Fly tipping is becoming a blight on the UK’s landscape. At a time when correctly disposing of waste (especially industrial waste) is becoming more expensive, many unscrupulous traders (and individuals) are choosing to fly tip, rather than take their rubbish to a designated disposal site. That means the clean-up bill lands on someone else’s plate, and there’s a very real risk that the landscape can be contaminated with highly toxic rubbish.
However, it’s very difficult to stop the fly tippers, especially in rural areas. There’s a lack of surveillance cameras in the countryside, and even in cities where cameras are on every street corner, there are still spots where fly tippers can dump material without being seen. It’s this inability to identify the tippers that makes it so difficult to seek any kind of redress for victims of this crime.
Be in no doubt, too, that this is a criminal act. So if it is possible to identify tippers then the information should immediately be handed over to the authorities. However, in the meantime, there are things you can do to make life difficult for the tippers.
Make it hard for the fly tippers
The easiest way to stop fly tippers is to make it as difficult as possible for them to get on to your land. Gates that can be locked are the best bet, but if you can’t gate an access point then things like hay rolls (those things quite literally weigh a ton!) or tree stumps that are difficult to move can act as a deterrent. You’ll need to make sure that public rights of way are not blocked off, but the aim is to make your land as unattractive as possible for fly tippers.
If practicable, install CCTV in vulnerable areas (although bear in mind the legislation surrounding CCTV or surveillance equipment facing onto public access points). Sometimes, even an empty camera and a big sign can do the trick and deter fly tippers.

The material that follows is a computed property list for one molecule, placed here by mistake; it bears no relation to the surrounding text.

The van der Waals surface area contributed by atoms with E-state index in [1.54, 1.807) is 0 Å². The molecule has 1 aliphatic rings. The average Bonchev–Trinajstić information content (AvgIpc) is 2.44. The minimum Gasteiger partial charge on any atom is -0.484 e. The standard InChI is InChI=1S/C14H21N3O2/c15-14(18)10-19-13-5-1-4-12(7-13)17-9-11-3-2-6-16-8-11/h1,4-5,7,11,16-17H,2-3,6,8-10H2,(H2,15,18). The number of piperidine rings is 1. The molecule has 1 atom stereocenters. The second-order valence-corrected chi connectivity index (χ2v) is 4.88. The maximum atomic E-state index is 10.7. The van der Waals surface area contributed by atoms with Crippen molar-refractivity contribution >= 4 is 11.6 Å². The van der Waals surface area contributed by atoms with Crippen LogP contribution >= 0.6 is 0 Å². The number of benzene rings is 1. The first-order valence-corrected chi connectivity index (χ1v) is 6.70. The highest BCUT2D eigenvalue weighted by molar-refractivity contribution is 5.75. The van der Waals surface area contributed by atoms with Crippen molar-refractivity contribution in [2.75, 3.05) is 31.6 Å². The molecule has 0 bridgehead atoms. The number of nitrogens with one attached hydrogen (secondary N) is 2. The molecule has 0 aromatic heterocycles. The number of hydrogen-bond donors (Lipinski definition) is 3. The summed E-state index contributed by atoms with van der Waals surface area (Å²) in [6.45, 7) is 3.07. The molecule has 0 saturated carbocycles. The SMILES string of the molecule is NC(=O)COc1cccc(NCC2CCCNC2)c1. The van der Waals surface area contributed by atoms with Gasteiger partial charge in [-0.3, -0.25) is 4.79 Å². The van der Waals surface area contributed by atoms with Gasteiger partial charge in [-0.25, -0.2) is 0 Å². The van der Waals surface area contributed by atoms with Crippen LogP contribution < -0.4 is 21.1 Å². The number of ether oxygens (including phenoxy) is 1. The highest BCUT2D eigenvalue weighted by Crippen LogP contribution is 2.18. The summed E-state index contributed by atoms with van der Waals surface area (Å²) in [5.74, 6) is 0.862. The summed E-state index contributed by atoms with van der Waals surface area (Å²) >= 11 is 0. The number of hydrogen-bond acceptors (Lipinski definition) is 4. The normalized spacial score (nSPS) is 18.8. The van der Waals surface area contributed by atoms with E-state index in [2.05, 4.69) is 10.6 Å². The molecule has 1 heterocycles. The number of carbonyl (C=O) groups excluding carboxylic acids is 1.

If the worst happens…
Firstly, be careful about approaching or handling the waste, especially if it’s builder’s rubble. There could be highly toxic waste such as asbestos mixed in, or pollutants such as used oil or chemicals.
Take photos and document the waste as much as possible. Look for clues such as receipts or envelopes with names and addresses on them, as this may give you a literal ‘paper trail’ that could help you identify who has dumped the rubbish on your land.
Notify the authorities (your local council) straight away, and don’t remove the waste until they’ve had a chance to examine it.
Once all the evidence has been gathered, make sure you arrange for a registered waste carrier to dispose of the rubbish. Don’t be tempted to simply dump it somewhere else yourself, as you could be held responsible and face an unlimited fine as a result. If there is hazardous material in the waste then it must be disposed of by a contractor with the appropriate hazardous waste disposal licence.
Unfortunately, you will have to bear the brunt of the clean-up cost yourself, but keep records because if the perpetrators are caught and successfully prosecuted then you should be able to recover the costs of all removal and disposal.
One final note – if you see someone fly tipping on your land, don’t try and intervene yourself. Call 999 and inform the police, rather than potentially putting yourself at risk.
Edward Worthy and his agricultural law team would be pleased to hear from you with any farming related queries on 01245 228124 or firstname.lastname@example.org
This is not legal advice; it is intended to provide information of general interest about current legal issues.